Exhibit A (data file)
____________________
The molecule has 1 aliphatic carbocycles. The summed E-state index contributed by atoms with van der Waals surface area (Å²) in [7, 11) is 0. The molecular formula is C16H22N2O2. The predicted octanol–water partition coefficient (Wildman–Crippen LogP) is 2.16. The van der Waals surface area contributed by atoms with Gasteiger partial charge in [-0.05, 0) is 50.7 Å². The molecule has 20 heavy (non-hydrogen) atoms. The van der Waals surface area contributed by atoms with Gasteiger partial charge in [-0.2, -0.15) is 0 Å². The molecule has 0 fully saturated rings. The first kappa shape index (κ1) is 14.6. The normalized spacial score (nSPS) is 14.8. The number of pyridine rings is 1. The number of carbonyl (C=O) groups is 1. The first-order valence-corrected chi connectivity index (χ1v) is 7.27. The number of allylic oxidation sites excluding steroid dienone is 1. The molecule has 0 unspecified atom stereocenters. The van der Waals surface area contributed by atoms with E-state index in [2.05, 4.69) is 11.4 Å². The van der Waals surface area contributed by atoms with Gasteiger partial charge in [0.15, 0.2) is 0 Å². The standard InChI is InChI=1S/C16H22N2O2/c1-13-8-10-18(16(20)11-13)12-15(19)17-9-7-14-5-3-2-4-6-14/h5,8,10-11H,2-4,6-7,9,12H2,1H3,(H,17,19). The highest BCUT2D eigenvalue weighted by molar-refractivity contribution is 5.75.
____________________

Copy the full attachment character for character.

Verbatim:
The molecule has 1 aliphatic carbocycles. The summed E-state index contributed by atoms with van der Waals surface area (Å²) in [7, 11) is 0. The molecular formula is C16H22N2O2. The predicted octanol–water partition coefficient (Wildman–Crippen LogP) is 2.16. The van der Waals surface area contributed by atoms with Gasteiger partial charge in [-0.05, 0) is 50.7 Å². The molecule has 20 heavy (non-hydrogen) atoms. The van der Waals surface area contributed by atoms with Gasteiger partial charge in [-0.2, -0.15) is 0 Å². The molecule has 0 fully saturated rings. The first kappa shape index (κ1) is 14.6. The normalized spacial score (nSPS) is 14.8. The number of pyridine rings is 1. The number of carbonyl (C=O) groups is 1. The first-order valence-corrected chi connectivity index (χ1v) is 7.27. The number of allylic oxidation sites excluding steroid dienone is 1. The molecule has 0 unspecified atom stereocenters. The van der Waals surface area contributed by atoms with E-state index in [2.05, 4.69) is 11.4 Å². The van der Waals surface area contributed by atoms with Gasteiger partial charge in [0.15, 0.2) is 0 Å². The standard InChI is InChI=1S/C16H22N2O2/c1-13-8-10-18(16(20)11-13)12-15(19)17-9-7-14-5-3-2-4-6-14/h5,8,10-11H,2-4,6-7,9,12H2,1H3,(H,17,19). The highest BCUT2D eigenvalue weighted by molar-refractivity contribution is 5.75.